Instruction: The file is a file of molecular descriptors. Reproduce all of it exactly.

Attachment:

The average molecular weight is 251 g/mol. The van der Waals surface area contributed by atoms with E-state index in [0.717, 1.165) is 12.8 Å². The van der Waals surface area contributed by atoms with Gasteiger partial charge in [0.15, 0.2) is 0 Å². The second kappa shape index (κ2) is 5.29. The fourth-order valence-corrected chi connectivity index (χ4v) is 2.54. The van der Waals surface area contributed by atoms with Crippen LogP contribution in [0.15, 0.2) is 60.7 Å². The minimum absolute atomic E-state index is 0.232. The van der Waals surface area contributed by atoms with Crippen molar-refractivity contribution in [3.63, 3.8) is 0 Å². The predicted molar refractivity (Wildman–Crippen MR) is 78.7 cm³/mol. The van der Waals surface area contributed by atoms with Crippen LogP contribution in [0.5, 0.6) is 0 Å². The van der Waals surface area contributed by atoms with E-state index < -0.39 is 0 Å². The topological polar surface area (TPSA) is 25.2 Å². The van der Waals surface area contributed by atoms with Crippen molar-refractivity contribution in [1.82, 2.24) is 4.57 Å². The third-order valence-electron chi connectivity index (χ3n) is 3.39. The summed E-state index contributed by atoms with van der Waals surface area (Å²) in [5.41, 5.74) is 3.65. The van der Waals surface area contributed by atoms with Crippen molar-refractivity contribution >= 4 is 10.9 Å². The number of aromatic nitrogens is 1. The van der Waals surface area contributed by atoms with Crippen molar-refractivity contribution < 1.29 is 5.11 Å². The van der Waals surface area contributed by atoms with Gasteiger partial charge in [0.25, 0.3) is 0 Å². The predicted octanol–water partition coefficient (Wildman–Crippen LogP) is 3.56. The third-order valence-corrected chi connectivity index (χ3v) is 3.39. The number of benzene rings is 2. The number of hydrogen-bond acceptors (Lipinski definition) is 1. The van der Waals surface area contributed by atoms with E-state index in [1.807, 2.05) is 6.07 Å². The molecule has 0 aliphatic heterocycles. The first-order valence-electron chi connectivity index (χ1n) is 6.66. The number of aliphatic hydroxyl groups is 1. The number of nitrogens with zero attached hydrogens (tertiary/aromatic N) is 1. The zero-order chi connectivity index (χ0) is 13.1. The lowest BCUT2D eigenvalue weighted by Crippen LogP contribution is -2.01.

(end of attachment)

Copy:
The average molecular weight is 251 g/mol. The van der Waals surface area contributed by atoms with E-state index in [0.717, 1.165) is 12.8 Å². The van der Waals surface area contributed by atoms with Gasteiger partial charge in [0.15, 0.2) is 0 Å². The second kappa shape index (κ2) is 5.29. The fourth-order valence-corrected chi connectivity index (χ4v) is 2.54. The van der Waals surface area contributed by atoms with Crippen LogP contribution in [0.15, 0.2) is 60.7 Å². The minimum absolute atomic E-state index is 0.232. The van der Waals surface area contributed by atoms with Crippen molar-refractivity contribution in [3.63, 3.8) is 0 Å². The predicted molar refractivity (Wildman–Crippen MR) is 78.7 cm³/mol. The van der Waals surface area contributed by atoms with Crippen LogP contribution in [0.5, 0.6) is 0 Å². The van der Waals surface area contributed by atoms with E-state index < -0.39 is 0 Å². The topological polar surface area (TPSA) is 25.2 Å². The van der Waals surface area contributed by atoms with Crippen molar-refractivity contribution in [1.82, 2.24) is 4.57 Å². The third-order valence-electron chi connectivity index (χ3n) is 3.39. The summed E-state index contributed by atoms with van der Waals surface area (Å²) in [5.41, 5.74) is 3.65. The van der Waals surface area contributed by atoms with Crippen molar-refractivity contribution >= 4 is 10.9 Å². The number of aromatic nitrogens is 1. The van der Waals surface area contributed by atoms with Crippen molar-refractivity contribution < 1.29 is 5.11 Å². The van der Waals surface area contributed by atoms with Gasteiger partial charge in [0.25, 0.3) is 0 Å². The predicted octanol–water partition coefficient (Wildman–Crippen LogP) is 3.56. The third-order valence-corrected chi connectivity index (χ3v) is 3.39. The number of benzene rings is 2. The number of hydrogen-bond acceptors (Lipinski definition) is 1. The van der Waals surface area contributed by atoms with E-state index in [1.807, 2.05) is 6.07 Å². The molecule has 0 aliphatic heterocycles. The first-order valence-electron chi connectivity index (χ1n) is 6.66. The number of aliphatic hydroxyl groups is 1. The number of nitrogens with zero attached hydrogens (tertiary/aromatic N) is 1. The zero-order chi connectivity index (χ0) is 13.1. The lowest BCUT2D eigenvalue weighted by Crippen LogP contribution is -2.01.